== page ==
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Requiem for Micah True

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Requiem for Micah True

“To live with ghosts requires solitude.” Anne Michaels

On Tuesday, Micah True, went for a run and never returned. They found his body on Saturday evening. From the first reports that he was missing on Wednesday, I scoured the internet checking Facebook for updates grateful to those kind enough to keep us in the loop. Like many, I was sure that a person as competent as True in desert terrain would be found no worse for the wear, laughing at all the fuss that had been made because of his absence. I imagined his dog, Guadajuko, not sure whether to run or wag, licking True’s face in unbridled dog joy as True returned to the lodge. As days passed, like some, I began to hope the disappearance was planned. Maybe it was a needed break from the spotlight. Without Guadajuko in tow, that seemed unlikely. When I heard they found his body, I wasn’t surprised. I am heartbroken.

I met True on the pages of a book called Born to Run. Written by Christopher McDougall, the book accounts McDougall’s struggles with running injuries that led him to the Copper Canyons of Mexico and to a person the Raramuri Indians referred to as Caballo Blanco, White Horse. On their first run together as McDougall followed close, True told McDougall, “ Don’t fight the trail…take what it gives you…think easy, light, smooth and fast. You start with easy because if that’s all you get, that’s not so bad. Then work on light. Make it effortless, like you don’t give a sh*t how high the hill is or how far you’ve got to go. When you’ve practiced that so long that your forget your practicing you work on making it smooooooth. You won’t have to worry about the last one — you get those three and you’ll be fast.” So with the words, “easy, light, smooth and fast,” echoing in my ears, after 20+ years of failed doctor’s advice and physical therapy,  I knew I would take my aching knees and bad hips and figure out how to run again.

Born to Run had me from the first word. In addition to True, there were a whole host of characters that, unlike many books I read, were all real life, living, breathing people. Curious, I wanted to learn more about them and find out what they were up to post publication. Oh, how I love the internet. Several searches later, I was up to speed on Jenn Shelton’s quest for the Olympic trials, Eric Orton’s client training, Scott Jurek’s continued feats with ultra races, and all the fun and amazing things Barefoot Ted does.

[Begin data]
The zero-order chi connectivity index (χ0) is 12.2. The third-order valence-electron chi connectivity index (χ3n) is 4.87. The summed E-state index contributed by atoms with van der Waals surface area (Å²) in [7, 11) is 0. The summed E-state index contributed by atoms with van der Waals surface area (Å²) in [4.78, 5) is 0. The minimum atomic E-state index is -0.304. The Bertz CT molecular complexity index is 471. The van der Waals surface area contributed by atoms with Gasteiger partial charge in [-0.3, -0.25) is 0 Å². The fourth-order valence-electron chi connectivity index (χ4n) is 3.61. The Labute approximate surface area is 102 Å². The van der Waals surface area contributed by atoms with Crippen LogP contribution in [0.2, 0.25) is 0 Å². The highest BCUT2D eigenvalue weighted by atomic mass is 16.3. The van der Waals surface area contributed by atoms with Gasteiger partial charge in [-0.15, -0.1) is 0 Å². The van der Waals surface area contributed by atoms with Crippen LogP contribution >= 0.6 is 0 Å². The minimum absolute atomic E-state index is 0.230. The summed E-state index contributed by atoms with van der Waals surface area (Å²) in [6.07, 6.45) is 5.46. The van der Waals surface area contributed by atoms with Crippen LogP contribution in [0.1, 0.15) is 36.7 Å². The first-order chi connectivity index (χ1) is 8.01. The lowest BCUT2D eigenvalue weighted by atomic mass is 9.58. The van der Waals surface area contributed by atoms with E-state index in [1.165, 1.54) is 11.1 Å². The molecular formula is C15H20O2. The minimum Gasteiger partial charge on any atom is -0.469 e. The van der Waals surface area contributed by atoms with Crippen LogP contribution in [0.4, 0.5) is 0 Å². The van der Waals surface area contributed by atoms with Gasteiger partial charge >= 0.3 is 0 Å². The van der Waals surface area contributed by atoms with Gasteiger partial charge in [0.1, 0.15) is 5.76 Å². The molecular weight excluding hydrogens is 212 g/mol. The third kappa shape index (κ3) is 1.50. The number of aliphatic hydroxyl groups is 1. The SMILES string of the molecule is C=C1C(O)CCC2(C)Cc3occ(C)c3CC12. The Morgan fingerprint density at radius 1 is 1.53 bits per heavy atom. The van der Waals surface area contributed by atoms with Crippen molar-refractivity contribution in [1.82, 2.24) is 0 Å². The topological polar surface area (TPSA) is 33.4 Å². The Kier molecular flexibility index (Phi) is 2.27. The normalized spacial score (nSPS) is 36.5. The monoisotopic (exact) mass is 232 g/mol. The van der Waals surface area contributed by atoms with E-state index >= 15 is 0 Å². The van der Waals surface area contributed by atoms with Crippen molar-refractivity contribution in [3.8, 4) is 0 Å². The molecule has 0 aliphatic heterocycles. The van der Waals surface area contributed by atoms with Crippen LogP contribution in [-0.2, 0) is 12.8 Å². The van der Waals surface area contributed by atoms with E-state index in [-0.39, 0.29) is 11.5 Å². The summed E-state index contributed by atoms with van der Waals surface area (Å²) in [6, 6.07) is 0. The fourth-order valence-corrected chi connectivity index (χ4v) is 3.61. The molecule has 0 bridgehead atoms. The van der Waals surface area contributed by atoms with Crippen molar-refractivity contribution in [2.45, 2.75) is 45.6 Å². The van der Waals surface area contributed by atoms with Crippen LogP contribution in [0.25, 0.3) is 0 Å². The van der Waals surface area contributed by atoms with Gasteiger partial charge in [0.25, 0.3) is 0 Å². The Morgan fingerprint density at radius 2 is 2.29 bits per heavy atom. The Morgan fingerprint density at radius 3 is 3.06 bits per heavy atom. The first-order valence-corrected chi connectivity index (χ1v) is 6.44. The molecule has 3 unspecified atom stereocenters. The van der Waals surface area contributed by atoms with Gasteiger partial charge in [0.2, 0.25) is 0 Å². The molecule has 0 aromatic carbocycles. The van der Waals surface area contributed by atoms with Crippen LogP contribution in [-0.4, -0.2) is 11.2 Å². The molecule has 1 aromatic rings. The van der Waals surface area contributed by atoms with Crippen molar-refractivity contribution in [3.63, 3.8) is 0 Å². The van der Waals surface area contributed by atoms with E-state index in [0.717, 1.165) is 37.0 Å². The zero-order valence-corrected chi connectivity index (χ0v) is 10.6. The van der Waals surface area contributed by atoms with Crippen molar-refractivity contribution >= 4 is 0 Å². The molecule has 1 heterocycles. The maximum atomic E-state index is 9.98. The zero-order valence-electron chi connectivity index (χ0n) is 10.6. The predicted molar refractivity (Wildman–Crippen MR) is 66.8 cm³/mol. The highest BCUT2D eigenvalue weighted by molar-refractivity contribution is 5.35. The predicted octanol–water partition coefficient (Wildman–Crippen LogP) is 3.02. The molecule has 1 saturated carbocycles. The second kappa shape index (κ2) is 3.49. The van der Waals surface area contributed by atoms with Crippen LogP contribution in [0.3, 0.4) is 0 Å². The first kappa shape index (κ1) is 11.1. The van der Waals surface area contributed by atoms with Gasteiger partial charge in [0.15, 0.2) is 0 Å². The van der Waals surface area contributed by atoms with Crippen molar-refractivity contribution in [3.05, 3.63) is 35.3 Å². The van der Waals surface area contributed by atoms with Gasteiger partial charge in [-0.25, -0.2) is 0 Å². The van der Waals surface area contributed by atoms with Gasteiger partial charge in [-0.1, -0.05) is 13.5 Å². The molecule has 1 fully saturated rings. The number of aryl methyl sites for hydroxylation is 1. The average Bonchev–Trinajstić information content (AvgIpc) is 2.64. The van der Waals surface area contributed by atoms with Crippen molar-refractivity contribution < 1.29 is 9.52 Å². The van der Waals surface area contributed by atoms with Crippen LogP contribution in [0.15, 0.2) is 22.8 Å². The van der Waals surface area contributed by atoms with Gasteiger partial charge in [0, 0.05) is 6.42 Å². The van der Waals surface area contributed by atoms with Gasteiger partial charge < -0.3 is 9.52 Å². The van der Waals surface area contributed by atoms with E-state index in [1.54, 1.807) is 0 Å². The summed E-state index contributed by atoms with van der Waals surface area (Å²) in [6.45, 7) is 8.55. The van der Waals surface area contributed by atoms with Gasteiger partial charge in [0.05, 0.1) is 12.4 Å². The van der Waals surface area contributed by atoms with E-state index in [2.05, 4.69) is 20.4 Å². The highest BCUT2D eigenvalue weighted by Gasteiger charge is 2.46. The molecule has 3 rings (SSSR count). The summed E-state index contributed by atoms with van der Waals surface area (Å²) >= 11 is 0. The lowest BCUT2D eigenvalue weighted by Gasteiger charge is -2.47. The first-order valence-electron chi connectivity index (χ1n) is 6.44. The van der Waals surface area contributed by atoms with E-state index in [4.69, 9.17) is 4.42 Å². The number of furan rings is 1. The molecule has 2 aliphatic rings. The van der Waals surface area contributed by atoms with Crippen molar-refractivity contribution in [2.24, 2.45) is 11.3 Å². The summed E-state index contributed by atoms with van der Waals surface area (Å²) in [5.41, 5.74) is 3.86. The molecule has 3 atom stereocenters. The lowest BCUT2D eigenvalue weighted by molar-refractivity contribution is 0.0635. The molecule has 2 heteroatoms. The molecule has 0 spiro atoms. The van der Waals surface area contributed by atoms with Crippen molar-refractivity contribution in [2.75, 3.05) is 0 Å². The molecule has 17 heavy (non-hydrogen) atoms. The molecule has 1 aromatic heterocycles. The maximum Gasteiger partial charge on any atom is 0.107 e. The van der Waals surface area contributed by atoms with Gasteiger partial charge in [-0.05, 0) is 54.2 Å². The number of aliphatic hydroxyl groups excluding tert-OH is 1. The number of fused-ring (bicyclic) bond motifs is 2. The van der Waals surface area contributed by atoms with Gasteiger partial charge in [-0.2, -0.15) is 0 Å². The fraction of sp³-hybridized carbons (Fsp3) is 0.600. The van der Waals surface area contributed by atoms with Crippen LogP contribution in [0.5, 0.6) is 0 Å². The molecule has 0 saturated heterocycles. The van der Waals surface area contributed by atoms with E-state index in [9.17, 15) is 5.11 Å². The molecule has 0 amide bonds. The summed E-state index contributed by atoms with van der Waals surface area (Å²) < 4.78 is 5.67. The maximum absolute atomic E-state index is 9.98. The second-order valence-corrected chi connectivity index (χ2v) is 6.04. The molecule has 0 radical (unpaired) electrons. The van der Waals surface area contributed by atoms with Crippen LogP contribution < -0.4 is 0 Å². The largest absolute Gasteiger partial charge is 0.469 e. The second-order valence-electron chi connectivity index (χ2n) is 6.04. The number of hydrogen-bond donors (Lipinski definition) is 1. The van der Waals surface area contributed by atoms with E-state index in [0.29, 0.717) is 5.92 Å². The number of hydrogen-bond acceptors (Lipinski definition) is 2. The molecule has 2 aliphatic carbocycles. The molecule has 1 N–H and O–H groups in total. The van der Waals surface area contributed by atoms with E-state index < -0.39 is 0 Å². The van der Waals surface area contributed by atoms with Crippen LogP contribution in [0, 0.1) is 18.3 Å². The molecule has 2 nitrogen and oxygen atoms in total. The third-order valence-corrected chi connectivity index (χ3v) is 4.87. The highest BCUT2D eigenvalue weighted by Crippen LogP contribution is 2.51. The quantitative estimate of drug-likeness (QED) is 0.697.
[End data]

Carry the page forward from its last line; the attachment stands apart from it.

But the person who really intriuged me was Micah True. After the last word was written and Born to Run was published and the book tour was over, True continued to dedicate himself to the simple, caring, and centered way of life he had discovered in the Raramuri culture. In addition, he started a nonprofit to provide corn for the Raramuri, traversing the globe speaking and hosting his annual ultra marathon race in the Copper Canyons to raise funds.

For the past year, I’ve watched True. He was kind enough to accept my friend request on Facebook and with each post I learned more about this heart led man who just wanted to live and love and run free. I was inspired. As I write this, the tears have finally come as I grieve. For the Raramuri, True provided sustenance, but for me and I’m sure many others he was the example that it is never too late. His life taught me that we have to keep seeking no matter how long it takes for that thing that sets us on fire and once we find it, once it has a hold of us, we have to throw ourselves in whole-hearted. Like True, we have to give ourselves to it and lean in and lean hard and make sure that we are loving every step of the way.

True was planning  a speaking tour again this summer to raise funds for the Raramuri. As dates were announced, I hoped he would get close enough so that I could go and meet him. I was looking forward to the opportunity to shake his hand. Maybe he’d even let me hug his neck. Mostly, I just wanted to look him square in the eye and from the bottom of my heart say thank you.

I’m heartbroken for the Raramuri, for Maria, for family and friends, and for Guadajuko as I can’t imagine the grief felt in losing someone so beloved. I send continued prayers and love to you. I’m also heartbroken for the world because this force of nature who was Micah True no longer walks among us, inspiring us and making us laugh. I’m grateful to Christopher McDougall for bringing this person to our attention and even more grateful that True will live forever not only in the hearts of those who knew and loved him but also in the hearts of those who will have the opportunity to read about his life on the pages of Born to Run.

Run free.

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